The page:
No one can dispute that human beings are pretty good at reproducing. It is therefore safe to assume that the female body is equipped with what it needs to have to create a baby. A womb, to grow and keep baby safe, and a birth canal, to provide an exit route for baby to be born. It sounds simple. However, there is a lot happening physiologically in our body to make it all work smoothly. Most of this will happen ‘automatically’ if we let it! And this is where you come in. What you say, think and do can stop labour in its tracks. Or what you say, think and do can help your body do exactly what it needs to do to birth your baby easily and comfortable.
Firstly, let’s understand what’s going on. To give birth, your uterus muscles need contractions (or surges) to pull up, move out of the way and for your cervix to dilate. Your muscles then push your baby down through the birth canal to be born. There is one very important hormone responsible for all of this OXYTOCIN. This is the hormone responsible for bringing on labour, regulating, maintaining and strengthening contractions (or surges). Essentially, Oxytocin allows your baby to be born. And you need it in bucket loads during labour and birth.
Oxytocin has three nicknames: the Love Hormone, the Feel Good Hormone and the Shy Hormone. Why? Because we release Oxytocin when we fall in love and make love, have a cuddle, stroke a cat, laugh. It’s that warm ‘fuzzy’ feeling we have when we are feeling happy. To produce it during birth, you will need to feel loved, happy, as well as safe, relaxed and unobserved (that’s where the ‘Shy’ bit comes in).
Now, you’ve got the picture about Oxytocin, there is a bit more science you need to understand. We have two nervous systems: para-sympathetic (which produces Oxytocin) and sympathetic, which produces ADRENALIN. I’m sure you’re familiar with this one. Adrenalin is the enemy of birth. This is our ‘fear’ hormone, which is designed to stimulate our ‘fight or flight’ response. It raises our heart rate, quickens our breathing, to pump oxygen rich blood quickly to our arms and legs. It has served us well over millennia, when we needed to fight off a sabre toothed tiger or run away from a herd of stampeding buffalos. It does not serve us well when we are trying to give birth to our baby in the 21st century. The key thing to understand is that you cannot produce Oxytocin at the same time as Adrenaline.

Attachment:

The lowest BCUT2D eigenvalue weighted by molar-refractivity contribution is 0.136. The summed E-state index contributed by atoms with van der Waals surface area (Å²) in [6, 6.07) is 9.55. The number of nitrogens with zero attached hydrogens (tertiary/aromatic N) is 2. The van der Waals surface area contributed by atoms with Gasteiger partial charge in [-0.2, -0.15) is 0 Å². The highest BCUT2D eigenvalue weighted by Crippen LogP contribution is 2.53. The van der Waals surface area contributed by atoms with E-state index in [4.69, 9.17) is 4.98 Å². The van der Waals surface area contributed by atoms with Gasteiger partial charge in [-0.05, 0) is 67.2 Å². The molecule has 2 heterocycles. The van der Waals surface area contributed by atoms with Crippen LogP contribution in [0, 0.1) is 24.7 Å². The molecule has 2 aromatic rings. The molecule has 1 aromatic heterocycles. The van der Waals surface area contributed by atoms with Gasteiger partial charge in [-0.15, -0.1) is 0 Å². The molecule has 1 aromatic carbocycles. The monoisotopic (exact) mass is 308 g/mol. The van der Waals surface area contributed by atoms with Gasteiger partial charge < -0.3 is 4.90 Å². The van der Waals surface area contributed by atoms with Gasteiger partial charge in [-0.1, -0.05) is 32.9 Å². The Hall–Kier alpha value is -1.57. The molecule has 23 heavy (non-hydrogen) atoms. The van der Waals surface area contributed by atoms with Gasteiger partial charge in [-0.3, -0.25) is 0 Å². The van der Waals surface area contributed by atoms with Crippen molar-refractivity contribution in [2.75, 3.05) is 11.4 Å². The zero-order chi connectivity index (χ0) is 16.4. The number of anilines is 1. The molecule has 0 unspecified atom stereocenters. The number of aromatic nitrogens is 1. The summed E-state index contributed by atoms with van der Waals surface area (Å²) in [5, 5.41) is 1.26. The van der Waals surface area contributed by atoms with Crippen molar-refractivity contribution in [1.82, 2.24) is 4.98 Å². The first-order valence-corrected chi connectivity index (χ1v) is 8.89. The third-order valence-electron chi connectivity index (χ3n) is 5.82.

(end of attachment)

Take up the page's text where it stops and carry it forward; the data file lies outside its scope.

And yet, there are so many things during labour and birth, which may cause you to produce Adrenalin and this is what I mean by self-sabotage. Firstly, you’re probably feeling nervous about birth in the first place, which is not your fault, as you have been brought up to think of birth as something extremely hard, painful and therefore something to fear. Secondly, most of us choose to give birth in the unfamiliar surroundings of a hospital (which is usually where we go when we are sick) and will therefore increase our feelings of anxiety. Thirdly, during birth we undergo vaginal examinations or monitoring, which is uncomfortable as well as an invasion of our personal space. Fourthly, we go to a brightly lit room, with sterile smells and lots of unfamiliar faces. It is no wonder that our body starts producing Adrenalin, and we stop producing Oxytocin.
This is why it is really common for a woman to be labouring at home and having regular, strengthening surges (3 in every 10 minutes, lasting for about a minute) and then to travel to hospital feeling uncomfortable in the car and worrying about the traffic, wait to be booked in, be strapped to a monitor and have a vaginal examination, moved to the labour ward and no surprise her contractions have all but stopped, her labour has stalled. All because of Adrenalin. I know none of us set out to let this happen, but it does - all the time. So, you need to maximise the chances of producing Oxytocin and minimise the chances of producing Adrenalin.
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